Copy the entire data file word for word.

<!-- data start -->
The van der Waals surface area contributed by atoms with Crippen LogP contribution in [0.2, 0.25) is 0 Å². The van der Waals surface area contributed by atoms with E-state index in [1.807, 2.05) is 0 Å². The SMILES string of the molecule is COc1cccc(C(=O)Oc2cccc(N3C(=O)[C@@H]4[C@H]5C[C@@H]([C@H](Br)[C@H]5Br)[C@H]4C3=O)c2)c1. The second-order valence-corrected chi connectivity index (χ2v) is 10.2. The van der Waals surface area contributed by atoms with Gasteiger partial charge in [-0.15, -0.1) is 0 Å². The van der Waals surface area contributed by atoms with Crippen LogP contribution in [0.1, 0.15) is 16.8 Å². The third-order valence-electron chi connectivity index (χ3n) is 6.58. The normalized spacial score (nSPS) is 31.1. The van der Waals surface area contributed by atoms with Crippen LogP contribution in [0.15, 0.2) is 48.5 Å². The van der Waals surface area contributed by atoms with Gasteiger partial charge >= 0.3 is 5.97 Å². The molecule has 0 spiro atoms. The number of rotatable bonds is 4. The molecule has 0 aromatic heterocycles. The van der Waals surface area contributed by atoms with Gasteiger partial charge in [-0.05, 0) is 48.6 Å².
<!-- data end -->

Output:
The van der Waals surface area contributed by atoms with Crippen LogP contribution in [0.2, 0.25) is 0 Å². The van der Waals surface area contributed by atoms with E-state index in [1.807, 2.05) is 0 Å². The SMILES string of the molecule is COc1cccc(C(=O)Oc2cccc(N3C(=O)[C@@H]4[C@H]5C[C@@H]([C@H](Br)[C@H]5Br)[C@H]4C3=O)c2)c1. The second-order valence-corrected chi connectivity index (χ2v) is 10.2. The van der Waals surface area contributed by atoms with Gasteiger partial charge in [-0.15, -0.1) is 0 Å². The van der Waals surface area contributed by atoms with Crippen LogP contribution in [0.1, 0.15) is 16.8 Å². The third-order valence-electron chi connectivity index (χ3n) is 6.58. The normalized spacial score (nSPS) is 31.1. The van der Waals surface area contributed by atoms with Crippen LogP contribution in [0.15, 0.2) is 48.5 Å². The van der Waals surface area contributed by atoms with Gasteiger partial charge >= 0.3 is 5.97 Å². The molecule has 0 spiro atoms. The number of rotatable bonds is 4. The molecule has 0 aromatic heterocycles. The van der Waals surface area contributed by atoms with Gasteiger partial charge in [-0.05, 0) is 48.6 Å².